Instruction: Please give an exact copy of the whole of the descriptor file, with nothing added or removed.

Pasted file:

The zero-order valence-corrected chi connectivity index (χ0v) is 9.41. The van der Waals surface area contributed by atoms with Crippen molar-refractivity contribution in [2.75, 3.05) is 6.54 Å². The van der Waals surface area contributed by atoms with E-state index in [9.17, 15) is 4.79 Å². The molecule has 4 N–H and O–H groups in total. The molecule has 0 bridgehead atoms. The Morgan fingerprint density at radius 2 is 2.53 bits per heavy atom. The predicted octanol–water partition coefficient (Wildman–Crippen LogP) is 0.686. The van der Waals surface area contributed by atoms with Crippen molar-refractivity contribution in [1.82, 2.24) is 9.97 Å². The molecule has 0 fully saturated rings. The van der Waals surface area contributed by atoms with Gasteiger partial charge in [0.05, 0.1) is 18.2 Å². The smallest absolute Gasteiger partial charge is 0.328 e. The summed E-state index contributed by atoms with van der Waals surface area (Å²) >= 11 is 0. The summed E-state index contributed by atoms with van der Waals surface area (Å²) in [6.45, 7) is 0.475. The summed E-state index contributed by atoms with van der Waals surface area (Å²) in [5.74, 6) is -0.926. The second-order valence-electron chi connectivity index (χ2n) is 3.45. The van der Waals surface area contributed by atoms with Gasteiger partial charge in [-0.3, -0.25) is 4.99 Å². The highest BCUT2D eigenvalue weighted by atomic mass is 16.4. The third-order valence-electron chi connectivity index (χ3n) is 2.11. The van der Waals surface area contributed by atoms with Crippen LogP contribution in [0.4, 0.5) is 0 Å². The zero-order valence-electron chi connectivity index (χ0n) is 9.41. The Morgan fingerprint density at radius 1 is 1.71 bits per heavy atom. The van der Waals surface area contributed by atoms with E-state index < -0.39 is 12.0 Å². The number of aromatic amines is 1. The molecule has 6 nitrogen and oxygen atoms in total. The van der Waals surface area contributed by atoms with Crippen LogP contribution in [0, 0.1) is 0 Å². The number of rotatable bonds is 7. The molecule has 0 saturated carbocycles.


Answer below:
The zero-order valence-corrected chi connectivity index (χ0v) is 9.41. The van der Waals surface area contributed by atoms with Crippen molar-refractivity contribution in [2.75, 3.05) is 6.54 Å². The van der Waals surface area contributed by atoms with E-state index in [9.17, 15) is 4.79 Å². The molecule has 4 N–H and O–H groups in total. The molecule has 0 bridgehead atoms. The Morgan fingerprint density at radius 2 is 2.53 bits per heavy atom. The predicted octanol–water partition coefficient (Wildman–Crippen LogP) is 0.686. The van der Waals surface area contributed by atoms with Crippen molar-refractivity contribution in [1.82, 2.24) is 9.97 Å². The molecule has 0 fully saturated rings. The van der Waals surface area contributed by atoms with Gasteiger partial charge in [0.05, 0.1) is 18.2 Å². The smallest absolute Gasteiger partial charge is 0.328 e. The summed E-state index contributed by atoms with van der Waals surface area (Å²) >= 11 is 0. The summed E-state index contributed by atoms with van der Waals surface area (Å²) in [6.45, 7) is 0.475. The summed E-state index contributed by atoms with van der Waals surface area (Å²) in [5.74, 6) is -0.926. The second-order valence-electron chi connectivity index (χ2n) is 3.45. The van der Waals surface area contributed by atoms with Gasteiger partial charge in [-0.3, -0.25) is 4.99 Å². The highest BCUT2D eigenvalue weighted by atomic mass is 16.4. The third-order valence-electron chi connectivity index (χ3n) is 2.11. The van der Waals surface area contributed by atoms with Crippen LogP contribution in [0.4, 0.5) is 0 Å². The zero-order valence-electron chi connectivity index (χ0n) is 9.41. The Morgan fingerprint density at radius 1 is 1.71 bits per heavy atom. The van der Waals surface area contributed by atoms with E-state index < -0.39 is 12.0 Å². The number of aromatic amines is 1. The molecule has 6 nitrogen and oxygen atoms in total. The van der Waals surface area contributed by atoms with Crippen LogP contribution in [0, 0.1) is 0 Å². The number of rotatable bonds is 7. The molecule has 0 saturated carbocycles.